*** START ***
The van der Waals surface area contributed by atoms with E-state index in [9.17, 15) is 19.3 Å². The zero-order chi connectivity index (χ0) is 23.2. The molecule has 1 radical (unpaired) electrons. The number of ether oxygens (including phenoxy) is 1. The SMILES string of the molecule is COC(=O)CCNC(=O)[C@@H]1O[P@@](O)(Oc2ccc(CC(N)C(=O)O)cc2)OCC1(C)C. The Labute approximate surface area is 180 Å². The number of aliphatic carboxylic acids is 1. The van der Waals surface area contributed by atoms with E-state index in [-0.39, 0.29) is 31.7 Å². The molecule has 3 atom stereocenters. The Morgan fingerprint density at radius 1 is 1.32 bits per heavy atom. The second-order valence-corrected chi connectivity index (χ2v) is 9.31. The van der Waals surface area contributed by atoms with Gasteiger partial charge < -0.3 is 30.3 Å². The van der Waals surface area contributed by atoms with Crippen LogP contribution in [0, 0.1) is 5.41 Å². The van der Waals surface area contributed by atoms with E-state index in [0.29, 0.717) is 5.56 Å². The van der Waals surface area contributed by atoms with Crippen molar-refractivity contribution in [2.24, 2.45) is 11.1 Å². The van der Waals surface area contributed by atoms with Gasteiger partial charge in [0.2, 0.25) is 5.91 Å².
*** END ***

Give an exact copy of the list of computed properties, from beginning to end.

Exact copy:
The van der Waals surface area contributed by atoms with E-state index in [9.17, 15) is 19.3 Å². The zero-order chi connectivity index (χ0) is 23.2. The molecule has 1 radical (unpaired) electrons. The number of ether oxygens (including phenoxy) is 1. The SMILES string of the molecule is COC(=O)CCNC(=O)[C@@H]1O[P@@](O)(Oc2ccc(CC(N)C(=O)O)cc2)OCC1(C)C. The Labute approximate surface area is 180 Å². The number of aliphatic carboxylic acids is 1. The van der Waals surface area contributed by atoms with E-state index in [-0.39, 0.29) is 31.7 Å². The molecule has 3 atom stereocenters. The Morgan fingerprint density at radius 1 is 1.32 bits per heavy atom. The second-order valence-corrected chi connectivity index (χ2v) is 9.31. The van der Waals surface area contributed by atoms with Gasteiger partial charge < -0.3 is 30.3 Å². The van der Waals surface area contributed by atoms with Crippen LogP contribution in [0, 0.1) is 5.41 Å². The van der Waals surface area contributed by atoms with E-state index in [0.29, 0.717) is 5.56 Å². The van der Waals surface area contributed by atoms with Crippen molar-refractivity contribution in [2.24, 2.45) is 11.1 Å². The van der Waals surface area contributed by atoms with Gasteiger partial charge in [0.2, 0.25) is 5.91 Å².